# Security

## Parameter Curves

To select secure cryptographic parameters for usage in Concrete, we utilize the Lattice-Estimator. In particular, we use the following workflow:

Data Acquisition

For a given value of $(n, q = 2^{64}, \sigma)$ we obtain raw data from the Lattice Estimator, which ultimately leads to a security level $\lambda$. All relevant attacks in the Lattice Estimator are considered.

Increase the value of $\sigma$, until the tuple $(n, q = 2^{64}, \sigma)$ satisfies the target level of security $\lambda_{target}$.

Repeat for several values of $n$.

Model Generation for $\lambda = \lambda_{target}$.

At this point, we have several sets of points $\{(n, q = 2^{64}, \sigma)\}$ satisfying the target level of security $\lambda_{target}$. From here, we fit a model to this raw data ($\sigma$ as a function of $n$).

Model Verification.

For each model, we perform a verification check to ensure that the values output from the function $\sigma(n)$ provide the claimed level of security, $\lambda_{target}$.

These models are then used as input for Concrete, to ensure that the parameter space explored by the compiler attains the required security level. Note that we consider the `RC.BDGL16`

lattice reduction cost model within the Lattice Estimator. Therefore, when computing our security estimates, we use the call `LWE.estimate(params, red_cost_model = RC.BDGL16)`

on the input parameter set `params`

.

The cryptographic parameters are chosen considering the IND-CPA security model, and are selected with a bootstrapping failure probability fixed by the user. In particular, it is assumed that the results of decrypted computations are not shared by the secret key owner with any third parties, as such an action can lead to leakage of the secret encryption key. If you are designing an application where decryptions must be shared, you will need to craft custom encryption parameters which are chosen in consideration of the IND-CPA^D security model [1].

[1] Li, Baiyu, et al. “Securing approximate homomorphic encryption using differential privacy.” Annual International Cryptology Conference. Cham: Springer Nature Switzerland, 2022. https://eprint.iacr.org/2022/816.pdf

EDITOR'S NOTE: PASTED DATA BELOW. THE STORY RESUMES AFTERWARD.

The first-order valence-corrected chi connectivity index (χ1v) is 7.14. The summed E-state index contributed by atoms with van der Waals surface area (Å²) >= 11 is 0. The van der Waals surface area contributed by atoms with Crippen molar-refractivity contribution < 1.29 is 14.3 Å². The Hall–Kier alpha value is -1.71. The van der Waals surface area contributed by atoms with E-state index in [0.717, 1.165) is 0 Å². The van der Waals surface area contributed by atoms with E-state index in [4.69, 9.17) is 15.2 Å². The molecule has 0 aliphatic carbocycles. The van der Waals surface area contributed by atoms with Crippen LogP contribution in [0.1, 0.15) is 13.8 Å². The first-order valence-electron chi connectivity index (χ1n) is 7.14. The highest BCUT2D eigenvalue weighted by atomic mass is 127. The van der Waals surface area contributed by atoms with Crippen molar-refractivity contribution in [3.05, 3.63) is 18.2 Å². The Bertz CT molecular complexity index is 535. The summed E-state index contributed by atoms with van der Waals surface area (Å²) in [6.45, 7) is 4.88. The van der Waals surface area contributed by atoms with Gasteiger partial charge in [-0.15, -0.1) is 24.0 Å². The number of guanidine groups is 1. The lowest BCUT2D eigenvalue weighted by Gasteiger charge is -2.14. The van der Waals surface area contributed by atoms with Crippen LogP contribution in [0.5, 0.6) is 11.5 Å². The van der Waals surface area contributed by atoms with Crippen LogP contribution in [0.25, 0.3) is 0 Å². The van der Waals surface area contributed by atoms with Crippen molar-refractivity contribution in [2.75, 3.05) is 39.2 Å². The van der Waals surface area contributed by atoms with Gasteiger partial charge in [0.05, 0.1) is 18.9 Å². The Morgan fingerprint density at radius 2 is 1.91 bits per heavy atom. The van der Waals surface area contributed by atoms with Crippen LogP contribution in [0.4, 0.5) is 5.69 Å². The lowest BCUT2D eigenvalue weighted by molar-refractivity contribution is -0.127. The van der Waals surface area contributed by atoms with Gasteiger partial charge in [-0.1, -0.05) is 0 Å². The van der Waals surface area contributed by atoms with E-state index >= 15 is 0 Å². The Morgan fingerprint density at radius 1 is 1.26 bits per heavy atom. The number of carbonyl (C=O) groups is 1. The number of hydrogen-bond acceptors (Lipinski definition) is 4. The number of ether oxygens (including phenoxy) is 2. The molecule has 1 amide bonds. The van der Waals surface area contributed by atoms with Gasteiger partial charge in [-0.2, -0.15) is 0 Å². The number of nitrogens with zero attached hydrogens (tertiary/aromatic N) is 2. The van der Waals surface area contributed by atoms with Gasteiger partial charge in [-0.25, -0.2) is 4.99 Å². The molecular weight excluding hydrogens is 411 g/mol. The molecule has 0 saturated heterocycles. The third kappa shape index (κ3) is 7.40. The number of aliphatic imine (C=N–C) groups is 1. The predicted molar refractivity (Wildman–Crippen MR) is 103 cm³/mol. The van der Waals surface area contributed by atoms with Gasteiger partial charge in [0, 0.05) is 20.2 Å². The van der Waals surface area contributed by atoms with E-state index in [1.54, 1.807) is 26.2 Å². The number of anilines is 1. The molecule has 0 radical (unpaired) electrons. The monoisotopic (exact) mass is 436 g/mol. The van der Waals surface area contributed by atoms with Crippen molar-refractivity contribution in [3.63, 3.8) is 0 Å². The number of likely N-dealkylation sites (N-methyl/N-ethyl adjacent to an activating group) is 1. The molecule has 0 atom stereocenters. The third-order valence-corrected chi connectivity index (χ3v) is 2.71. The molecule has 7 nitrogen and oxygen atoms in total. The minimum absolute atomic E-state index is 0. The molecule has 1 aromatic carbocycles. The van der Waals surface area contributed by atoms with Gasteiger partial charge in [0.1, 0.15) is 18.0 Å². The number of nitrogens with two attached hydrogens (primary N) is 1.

## Usage

To generate the raw data from the lattice estimator, use::

by default, this script will generate parameter curves for {80, 112, 128, 192} bits of security, using $log_2(q) = 64$.

To compare the current curves with the output of the lattice estimator, use:

this will compare the four curves generated above against the output of the version of the lattice estimator found in the third_party folder.

To generate the associated cpp and rust code, use::

further advanced options can be found inside the Makefile.

## Example

To look at the raw data gathered in step 1., we can look in the sage-object folder. These objects can be loaded in the following way using SageMath:

entries are tuples of the form: $(n, log_2(q), log_2(\sigma), \lambda)$. We can view individual entries via::

To view the interpolated curves we load the `verified_curves.sobj`

object inside the sage-object folder.

This object is a tuple containing the information required for the four security curves ({80, 112, 128, 192} bits of security). Looking at one of the entries:

Here we can see the linear model parameters $(a = -0.026599462343105267, b = 2.981543184145991)$ along with the security level 128. This linear model can be used to generate secure parameters in the following way: for $q = 2^{64}$, if we have an LWE dimension of $n = 1536$, then the required noise size is:

$\sigma = a * n + b = -37.85$

This value corresponds to the logarithm of the relative error size. Using the parameter set $(n, log(q), \sigma = 2^{64 - 37.85})$ in the Lattice Estimator confirms a 128-bit security level.

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